Stephen Douglas was a skilled attorney and orator. He tried to seek a middle ground between the pro-slavery federal court system and a populace that was increasingly fed up with judicial supremacy. Douglas finally lost his credibility when he could not give coherent answers to questions posed by Lincoln in Freeport, Illinois, about what the full impact of the Dred Scott decision would be.
When one branch of government oversteps its power, the remedy under our Constitution is for the other branches of government to push back or refuse to comply, as many presidents and Congresses have done throughout American history. In his first inaugural address, Abraham Lincoln repudiated the Dred Scott decision as wrong and declared that it was not binding on the other branches of government or on anyone who was not a party to that case.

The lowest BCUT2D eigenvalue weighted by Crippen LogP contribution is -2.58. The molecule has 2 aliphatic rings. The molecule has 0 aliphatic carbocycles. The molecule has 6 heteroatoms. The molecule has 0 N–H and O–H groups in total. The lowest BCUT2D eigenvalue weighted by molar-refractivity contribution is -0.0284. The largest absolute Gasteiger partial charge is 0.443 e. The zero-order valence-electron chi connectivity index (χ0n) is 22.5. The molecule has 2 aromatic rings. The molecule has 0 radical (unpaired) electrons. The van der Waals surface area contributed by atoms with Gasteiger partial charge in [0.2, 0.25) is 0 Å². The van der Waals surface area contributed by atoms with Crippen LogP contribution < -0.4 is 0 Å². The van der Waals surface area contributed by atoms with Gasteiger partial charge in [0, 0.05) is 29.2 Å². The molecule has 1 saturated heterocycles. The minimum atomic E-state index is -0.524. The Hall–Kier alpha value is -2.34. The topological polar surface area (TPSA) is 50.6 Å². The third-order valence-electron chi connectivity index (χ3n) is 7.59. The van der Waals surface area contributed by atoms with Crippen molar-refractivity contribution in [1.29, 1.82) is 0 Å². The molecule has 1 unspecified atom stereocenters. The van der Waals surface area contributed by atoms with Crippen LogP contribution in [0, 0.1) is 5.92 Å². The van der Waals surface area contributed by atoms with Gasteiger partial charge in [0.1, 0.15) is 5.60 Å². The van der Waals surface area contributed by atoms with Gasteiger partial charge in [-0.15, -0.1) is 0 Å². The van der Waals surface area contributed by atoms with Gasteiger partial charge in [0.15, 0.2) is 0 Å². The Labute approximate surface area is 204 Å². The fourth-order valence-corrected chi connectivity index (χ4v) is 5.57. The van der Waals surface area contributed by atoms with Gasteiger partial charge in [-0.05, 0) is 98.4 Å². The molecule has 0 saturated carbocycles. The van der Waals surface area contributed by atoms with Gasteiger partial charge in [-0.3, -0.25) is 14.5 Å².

The Republican Party platform of 1860 objected to how Democrats were imposing their agenda through use of “the Federal Courts [in matters] of a purely local interest.” By standing up against the abuse of power by federal courts, Republicans quickly became the majority party. Conservatives must take a lesson from our forefathers if we are to successfully battle this wave of judicial supremacy by the federal courts. We need legislators with solid backbones to hold these power-grabbing judges in line.
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